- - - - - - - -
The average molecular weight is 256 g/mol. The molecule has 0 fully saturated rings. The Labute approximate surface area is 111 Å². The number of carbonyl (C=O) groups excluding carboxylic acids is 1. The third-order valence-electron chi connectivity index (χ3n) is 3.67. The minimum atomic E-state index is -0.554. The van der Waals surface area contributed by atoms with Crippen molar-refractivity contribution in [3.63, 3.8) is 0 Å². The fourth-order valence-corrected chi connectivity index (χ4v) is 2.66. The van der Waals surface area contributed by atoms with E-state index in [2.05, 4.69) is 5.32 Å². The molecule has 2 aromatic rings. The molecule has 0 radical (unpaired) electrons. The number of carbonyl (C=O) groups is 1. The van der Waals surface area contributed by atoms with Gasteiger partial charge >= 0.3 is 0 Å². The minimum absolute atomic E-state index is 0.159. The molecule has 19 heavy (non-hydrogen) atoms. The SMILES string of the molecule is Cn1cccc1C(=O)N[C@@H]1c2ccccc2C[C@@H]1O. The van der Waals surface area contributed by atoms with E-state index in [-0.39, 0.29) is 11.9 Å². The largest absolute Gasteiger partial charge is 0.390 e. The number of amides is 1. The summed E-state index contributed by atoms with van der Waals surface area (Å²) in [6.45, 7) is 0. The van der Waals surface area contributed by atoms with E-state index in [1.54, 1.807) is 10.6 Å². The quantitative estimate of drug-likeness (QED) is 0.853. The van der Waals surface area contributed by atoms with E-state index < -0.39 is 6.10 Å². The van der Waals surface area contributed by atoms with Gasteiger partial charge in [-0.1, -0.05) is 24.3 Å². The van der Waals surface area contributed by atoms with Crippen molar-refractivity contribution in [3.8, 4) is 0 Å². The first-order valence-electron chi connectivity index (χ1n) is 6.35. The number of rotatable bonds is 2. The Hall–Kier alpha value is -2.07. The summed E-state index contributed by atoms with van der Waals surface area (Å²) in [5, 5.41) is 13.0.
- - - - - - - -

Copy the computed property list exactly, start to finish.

The average molecular weight is 256 g/mol. The molecule has 0 fully saturated rings. The Labute approximate surface area is 111 Å². The number of carbonyl (C=O) groups excluding carboxylic acids is 1. The third-order valence-electron chi connectivity index (χ3n) is 3.67. The minimum atomic E-state index is -0.554. The van der Waals surface area contributed by atoms with Crippen molar-refractivity contribution in [3.63, 3.8) is 0 Å². The fourth-order valence-corrected chi connectivity index (χ4v) is 2.66. The van der Waals surface area contributed by atoms with E-state index in [2.05, 4.69) is 5.32 Å². The molecule has 2 aromatic rings. The molecule has 0 radical (unpaired) electrons. The number of carbonyl (C=O) groups is 1. The van der Waals surface area contributed by atoms with Gasteiger partial charge >= 0.3 is 0 Å². The minimum absolute atomic E-state index is 0.159. The molecule has 19 heavy (non-hydrogen) atoms. The SMILES string of the molecule is Cn1cccc1C(=O)N[C@@H]1c2ccccc2C[C@@H]1O. The van der Waals surface area contributed by atoms with E-state index in [-0.39, 0.29) is 11.9 Å². The largest absolute Gasteiger partial charge is 0.390 e. The number of amides is 1. The summed E-state index contributed by atoms with van der Waals surface area (Å²) in [6.45, 7) is 0. The van der Waals surface area contributed by atoms with E-state index in [1.54, 1.807) is 10.6 Å². The quantitative estimate of drug-likeness (QED) is 0.853. The van der Waals surface area contributed by atoms with E-state index < -0.39 is 6.10 Å². The van der Waals surface area contributed by atoms with Gasteiger partial charge in [-0.1, -0.05) is 24.3 Å². The van der Waals surface area contributed by atoms with Crippen molar-refractivity contribution in [3.8, 4) is 0 Å². The first-order valence-electron chi connectivity index (χ1n) is 6.35. The number of rotatable bonds is 2. The Hall–Kier alpha value is -2.07. The summed E-state index contributed by atoms with van der Waals surface area (Å²) in [5, 5.41) is 13.0.